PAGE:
“He replied, ‘Blessed are those who hear the word of God and obey it.’” Luke 11:28
When my son was about 4, my kids and I were enjoying an evening in the front yard. The neighbors came out of their house next door to water their plants, and my son ran full-speed across our yard and theirs to talk to some of his all-time favorite people. Now, let me stop the story right there to add some key facts:
~My son loves to wear flip-flops on his feet. I don’t often let him, because let’s just say the agility train doesn’t stop at his station. As a matter of fact, he is EXTREMELY clumsy!
~It was (for some unknown reason) a habit at this age for said child to be trotting along and walk right out of said flip-flops, leaving them abandoned in the most inconvenient places for me to trip over later.
~I had tripped over no less than 43,587 deserted flip-flops in just one summer, so I was especially sensitive about this topic.
~I had suggested, warned, cajoled, pleaded, and threatened that this ridiculous habit stop every time I had a near-death experience tripping over the stinkin’ things!
Okay, resume story.
My precious little boy goes running full speed across two yards—THWAP goes one flop—step step—THWAP goes the other. In the blink of an eye, both shoes lay forsaken in the vast expanse of the neighbors’ grass as he gallops on, barefoot. Parents, I’m sure you’ve never felt this way, but as it turns out, it’s the 43,588th time of my child’s misbehavior that sends me right over the edge. It had been bubbling up all summer, and the eruption was imminent. And boy, did I erupt! “YOU GET RIGHT BACK HERE AND GET THESE SHOES ON YOUR FEET—NOW!!”
Screeeech!!! My boy puts on the brakes and slowly turns my direction. He walks toward the shoes, picking one up, then the other. Then, he calmly puts them back on his feet and starts walking toward the neighbors, hands up in surrender, 4-year-old self muttering, “Okay okay. Now I know how you feel about leaving your shoes in the neighbors’ yard. You no like it.”
For heaven’s sake! I had been harping on him for months about this, and not only does he act like it’s the first time he’s ever heard this news, but I’m pretty certain I now look like the neighborhood lunatic. The “Get off my yard, you crazy kids!!” kind.
It’s funny the point to which our kids drive us sometimes. My son wasn’t trying to be disobedient. He just gets so caught up in the moment that he loses track of everything except his immediate goal. I can kindly and sweetly remind him over and over and over of something, but he doesn’t stop and listen, so it takes a bone-jarring command to get his attention. But as I think about it, I tend to wonder if God has played out this same scenario with me on more than one occasion (albeit with way more patience than I showed). I’m headed full-tilt toward my immediate goal in my life, whatever that might be at the time, and because I think it’s right, I am at full-speed with laser focus. But how many times has God tried to warn me that what I’m doing is not HIS will? Your effort is great, He may be saying, but you’re headed in the wrong direction. Stop and listen, I have instructions!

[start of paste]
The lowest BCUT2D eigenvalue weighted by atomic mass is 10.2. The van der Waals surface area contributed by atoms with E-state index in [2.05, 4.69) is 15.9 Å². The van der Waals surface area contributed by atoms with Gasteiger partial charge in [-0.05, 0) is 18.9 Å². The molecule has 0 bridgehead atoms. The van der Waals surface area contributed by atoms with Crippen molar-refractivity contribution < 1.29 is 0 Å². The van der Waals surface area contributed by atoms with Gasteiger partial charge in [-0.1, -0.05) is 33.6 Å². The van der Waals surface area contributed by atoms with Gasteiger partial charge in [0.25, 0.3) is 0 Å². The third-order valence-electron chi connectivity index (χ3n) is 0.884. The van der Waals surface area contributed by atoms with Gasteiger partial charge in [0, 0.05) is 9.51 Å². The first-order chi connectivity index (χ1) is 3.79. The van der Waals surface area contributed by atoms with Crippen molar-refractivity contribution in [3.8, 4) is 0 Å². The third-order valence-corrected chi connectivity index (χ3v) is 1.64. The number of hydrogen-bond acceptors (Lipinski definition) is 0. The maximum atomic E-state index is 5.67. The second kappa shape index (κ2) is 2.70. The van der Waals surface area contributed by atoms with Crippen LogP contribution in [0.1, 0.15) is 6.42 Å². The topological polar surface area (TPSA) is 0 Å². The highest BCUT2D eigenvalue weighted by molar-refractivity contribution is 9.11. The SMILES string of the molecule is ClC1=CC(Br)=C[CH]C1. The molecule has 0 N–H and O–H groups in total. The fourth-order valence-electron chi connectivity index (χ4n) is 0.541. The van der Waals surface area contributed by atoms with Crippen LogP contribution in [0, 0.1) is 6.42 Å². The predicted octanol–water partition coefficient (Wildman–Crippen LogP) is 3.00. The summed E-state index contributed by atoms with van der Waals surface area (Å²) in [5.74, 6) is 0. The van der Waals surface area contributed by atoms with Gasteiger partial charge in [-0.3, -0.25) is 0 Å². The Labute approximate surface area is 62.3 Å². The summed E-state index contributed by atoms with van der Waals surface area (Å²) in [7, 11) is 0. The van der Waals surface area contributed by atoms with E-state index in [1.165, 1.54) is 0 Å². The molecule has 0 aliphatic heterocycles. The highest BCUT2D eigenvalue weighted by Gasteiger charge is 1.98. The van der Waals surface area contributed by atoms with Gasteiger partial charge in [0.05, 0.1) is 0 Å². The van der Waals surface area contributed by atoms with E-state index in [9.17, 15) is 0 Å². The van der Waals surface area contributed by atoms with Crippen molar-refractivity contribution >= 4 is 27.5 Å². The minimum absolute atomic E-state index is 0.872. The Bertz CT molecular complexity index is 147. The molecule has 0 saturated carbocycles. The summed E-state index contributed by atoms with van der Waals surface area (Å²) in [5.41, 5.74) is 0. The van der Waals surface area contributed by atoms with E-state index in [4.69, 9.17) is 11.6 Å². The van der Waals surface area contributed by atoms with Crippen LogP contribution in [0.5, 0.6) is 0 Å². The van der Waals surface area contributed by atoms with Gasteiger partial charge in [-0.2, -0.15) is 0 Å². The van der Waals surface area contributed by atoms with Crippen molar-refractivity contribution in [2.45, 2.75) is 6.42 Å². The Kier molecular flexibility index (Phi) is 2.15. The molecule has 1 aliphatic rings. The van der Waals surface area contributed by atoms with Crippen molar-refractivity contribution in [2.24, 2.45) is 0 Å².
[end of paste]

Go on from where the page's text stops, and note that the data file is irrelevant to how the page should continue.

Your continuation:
And sometimes, if I still won’t listen, God might have to give me a bone-jarring wake-up call to make me stop. Maybe the job or house I wanted fell through. Maybe the door was closed on an opportunity I had been working hard for. Maybe the dryer broke down the same day I was booking my tickets to Tahiti! And it’s not because God doesn’t love us. Not at all! It’s BECAUSE He loves us so much that He has to stop us before we hurt ourselves or someone else. Just like I would jerk my child back from the path of an oncoming car. Or maybe just teach him to pick up his belongings before someone trips on them. It’s BECAUSE I love him and I only want what’s best for him, and I know the pain or discomfort, whether from a physical sting or just a stinging ego, is necessary to prevent disaster.
There are so many reasons God allows things in our lives, and I can’t even begin to guess why He does. It’s not my job to know. But when something stops me in my tracks, I have to take time to ask why. And not in a “Why me??” posture, but a posture of humility, telling God “I’m listening now. What do you want me to hear?”
Thank you, God, for loving me enough to keep me on the right track, and for letting me know when I stray. I pray that I will always listen for Your voice to know when I’m in your Will, or when “you no like it!” In Jesus’ name, Amen.